Dr Sam King

Sam KingLecturer in Criminology

Room 1.01, 1st floor, 154 Upper New Walk

Tel: +44 (0)116 252 5729

Email: sk532@le.ac.uk

Office Hours: by appoinment

Personal details

I obtained a first class honours degree in Social Policy from the University of Birmingham in 2005, before going on to complete an ESRC-accredited Masters in Research and a PhD. My doctoral research examined the impact of probation on the early transitions towards desistance.

I was appointed as a University Lecturer at Leicester in 2013, and before that he taught at the University of Derby and the University of Birmingham. I have also conducted research for Unison and the Centre for Crime and Justice Studies.


  • Punishment
  • Rehabilitation and Desistance
  • Criminal Justice
  • Offenders

Administrative responsibilities

  • Deputy Director of Education
  • BA/BSc Course Convenor


King, S., Hopkins, M. and Cornish, N. (forthcoming) ‘Can models of organisations change help to understand ‘success’ and ‘failure’ in community sentences? Applying Kotter’s model of organisational change to an Integrated Offender Management case study’ Criminology and Criminal Justice.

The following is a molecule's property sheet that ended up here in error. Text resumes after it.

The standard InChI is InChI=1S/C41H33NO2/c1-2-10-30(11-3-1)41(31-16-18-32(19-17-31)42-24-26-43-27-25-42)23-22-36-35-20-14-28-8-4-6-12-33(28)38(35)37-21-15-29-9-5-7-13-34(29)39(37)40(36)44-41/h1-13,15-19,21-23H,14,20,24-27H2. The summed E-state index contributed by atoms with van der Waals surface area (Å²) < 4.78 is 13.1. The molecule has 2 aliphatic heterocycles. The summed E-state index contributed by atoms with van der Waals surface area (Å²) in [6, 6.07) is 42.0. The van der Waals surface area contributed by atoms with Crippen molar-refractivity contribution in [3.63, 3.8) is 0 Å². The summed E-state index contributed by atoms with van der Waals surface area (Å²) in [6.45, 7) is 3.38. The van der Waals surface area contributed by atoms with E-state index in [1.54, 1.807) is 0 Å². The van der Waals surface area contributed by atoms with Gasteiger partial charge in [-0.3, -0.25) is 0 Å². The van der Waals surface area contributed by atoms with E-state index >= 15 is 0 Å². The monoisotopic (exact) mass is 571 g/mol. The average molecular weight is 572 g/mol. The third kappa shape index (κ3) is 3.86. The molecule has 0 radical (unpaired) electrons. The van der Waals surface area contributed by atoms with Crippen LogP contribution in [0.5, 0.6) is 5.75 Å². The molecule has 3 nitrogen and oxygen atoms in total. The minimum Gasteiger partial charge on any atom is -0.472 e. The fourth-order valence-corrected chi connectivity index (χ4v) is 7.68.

King, S. (2014) Desistance Transitions and the Impact of Probation. Abingdon: Routledge.

King, S. (2013) ‘Perceptions of work as a route away from crime’. Safer Communities. 12 (3): 122-132.

King, S. (2013) ‘Early desistance narratives: primary desistance and identity reconstruction’. Punishment and Society. 15 (2): 147-165.

King, S. (2013) ‘Assisted Desistance: Experiences of Probation’. Probation Journal. 60 (2): 136-151.

King, S. (2013) ‘Transformative Agency and Desistance From Crime’. Criminology and Criminal Justice. 13 (3): 317-335.


  • Desistance
  • Probation
  • Innovative methodologies in desistance research
  • Offender management
  • Narrative and identity construction

Evaluation of Hertfordshire C2 and Bedfordshire PI Integrated Offender Management (IOM) schemes, funded by The Dawes Trust (£29,864): The outcomes of this project informed the organisational and strategic delivery of IOM through Hertfordshire and Bedfordshire Criminal Justice Boards. The outcomes were also considered by neighbouring counties in deciding whether to implement similar IOM strategies.

Evaluation of Anawim women’s community centre, funded by Birmingham City University (£10,000): This project offered a qualitative examination of the effectiveness of Anawim in supporting women desisting from crime.


  • Desistance
  • Rehabilitation
  • Offender Management
  • Community resettlement (particularly involving the Third Sector)
  • Probation supervision

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